So, Allah is superstition but your “God” isn’t? Maybe you haven’t noticed how well the notion that “My God can beat up your God” is working in the Middle East…

        • wodun says:

          I don’t think you understand events in the ME if you think Christianity is waging war on anyone or if you think the USA’s presence there is because of Christianity.

          Christians are being exterminated over there, though, and many American leftists seem just fine with that.

    • Garry says:

      If her poem was silly, why would the school choose to have her read it at an assembly? It seems they liked her poem, just not the reference to God. If we were to outlaw belief in superstition nonsense, where would that lead? Make it mandatory to step on cracks in sidewalks? Fine baseball players who don’t shave when they’re on a hitting streak?

    • jwing says:

      Remember this BSJ…one person’s “superstitious nonsense” is another person’s artistic freedom to create, imagine and dream regardless of what critics think, including you. Whether or not you believe in “magical beans” shold not allow you to be intolerant of other’s beliefs in anything.

      You are expressing the very kernel of hatred and intolerance that has fed the fires of all human atrocitie throughout the ages. Your comment expressed the same aplomb and self-righteousness necessary to allow hatred to grow just as the Nazis allowed their hatred of Jews, homosexuals, disabled, communists, priests and rabbis to be extreminated.

      Please, for your sake, ponder what you have written and obviouly “believe” to be your truth.

      • BSJ says:

        I’m not trying to force anyone to believe in anything, and that makes me a Nazi? Yeah right.

        And yet, apparently I should I be forced to tolerate that there must be a role for, Judeo-Christian only, religious beliefs affecting Government. That is utter nonsense!

        • Jim says:

          Usually my opinion is in the minority here, like yours seems to be on this topic. So I’ve walked a mile in your shoes, at least on this blog.
          But I have to ask you, is this the story you would prefer to do battle over government establishment of religion? It was a 6 year old girl, taking part in art, honoring family members in the best way she knew how. For the life of me, why this one parent complained about it is just beyond me. All she/he needed to do was to explain to their child that God is important to the aspiring poet, and does not need to be taken offensively.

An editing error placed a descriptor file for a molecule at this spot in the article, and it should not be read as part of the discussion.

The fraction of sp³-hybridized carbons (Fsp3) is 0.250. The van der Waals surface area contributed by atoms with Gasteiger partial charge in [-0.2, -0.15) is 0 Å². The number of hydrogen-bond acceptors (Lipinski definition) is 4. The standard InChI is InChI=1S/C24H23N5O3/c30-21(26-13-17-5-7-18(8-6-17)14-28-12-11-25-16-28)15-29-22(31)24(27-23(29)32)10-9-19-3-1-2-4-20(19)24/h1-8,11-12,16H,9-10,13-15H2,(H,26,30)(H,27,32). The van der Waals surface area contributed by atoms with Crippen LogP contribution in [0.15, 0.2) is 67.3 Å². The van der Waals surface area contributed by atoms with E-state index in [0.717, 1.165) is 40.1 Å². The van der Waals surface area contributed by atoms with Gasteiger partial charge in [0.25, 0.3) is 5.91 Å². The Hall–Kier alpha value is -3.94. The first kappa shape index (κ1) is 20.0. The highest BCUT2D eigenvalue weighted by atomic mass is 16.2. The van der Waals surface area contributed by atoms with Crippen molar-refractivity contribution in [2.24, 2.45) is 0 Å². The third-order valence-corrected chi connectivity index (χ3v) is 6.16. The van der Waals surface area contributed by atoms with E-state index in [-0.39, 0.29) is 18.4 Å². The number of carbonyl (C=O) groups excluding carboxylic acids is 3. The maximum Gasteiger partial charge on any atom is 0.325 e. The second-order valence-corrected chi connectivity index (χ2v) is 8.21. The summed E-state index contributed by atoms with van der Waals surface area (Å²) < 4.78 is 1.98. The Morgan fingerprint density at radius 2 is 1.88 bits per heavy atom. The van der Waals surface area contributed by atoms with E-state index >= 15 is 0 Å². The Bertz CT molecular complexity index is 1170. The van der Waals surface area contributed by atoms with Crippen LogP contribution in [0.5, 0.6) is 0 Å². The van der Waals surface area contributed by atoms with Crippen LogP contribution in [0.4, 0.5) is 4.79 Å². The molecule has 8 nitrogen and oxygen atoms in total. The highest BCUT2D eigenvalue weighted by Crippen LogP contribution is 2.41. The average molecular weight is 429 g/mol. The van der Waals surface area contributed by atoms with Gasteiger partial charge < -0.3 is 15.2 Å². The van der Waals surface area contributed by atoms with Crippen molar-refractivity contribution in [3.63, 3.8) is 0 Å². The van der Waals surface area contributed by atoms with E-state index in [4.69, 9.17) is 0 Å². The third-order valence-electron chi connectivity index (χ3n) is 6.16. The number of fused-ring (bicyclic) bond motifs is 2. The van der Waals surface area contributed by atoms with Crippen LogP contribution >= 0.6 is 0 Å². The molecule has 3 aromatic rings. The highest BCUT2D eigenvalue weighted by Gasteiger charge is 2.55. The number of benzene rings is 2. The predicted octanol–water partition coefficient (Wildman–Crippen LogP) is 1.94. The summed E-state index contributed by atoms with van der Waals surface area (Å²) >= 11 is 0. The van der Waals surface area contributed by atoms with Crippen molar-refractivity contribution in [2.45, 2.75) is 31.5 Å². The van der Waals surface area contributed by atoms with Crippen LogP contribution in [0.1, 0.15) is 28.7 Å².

To me, what is truly offensive is censoring a six year old’s try at poetry.
          Once again, adults stepping in and proving the child never left the man. Now that I think about it, the only one who acted honorably IS the child.

        • wodun says:

          “I’m not trying to force anyone to believe in anything”

          Actually, you are trying to force people to believe what you believe. Are you a Nazi? No but you want to limit what people can say in public based on the litmus test of your beliefs and apparently you carry this over into having a job.

          You are not superior to any other human and I can guarantee that you hold some beliefs that others will find objectionable.

          • BSJ says:

            Keep your gods out of the court houses, schools, and gov’t run public spaces and I’ve got nothing to complain about.

            And yes, the Constitution does indeed protect me from religion. If you think the First amendment means I must pick a religion to be able participate in citizenship, you’re out of your mind.

          • wodun says:

            No one said you have to be a member of a religion and there is nothing wrong with appreciating where our society’s philosophy of right and wrong came from.

            Something tells me that if there were no statues or phrases that relate to religion, not just Christianity, you would still harbor bigoted views toward people who are religious.

            Having a religion does not prevent people from participating even though militant atheists keep trying to prevent it.

  4. Rene Borbon says:

    Very very troubling that an individual could object to another’s belief in God and get that person’s speech censored. Clearly a violation of the First Amendment. Secondly, it’s equally disturbing that people either willfully manipulate the law preventing the government establishing an official religion to interpret it as no speech about God in public, or they are ignorant of the law.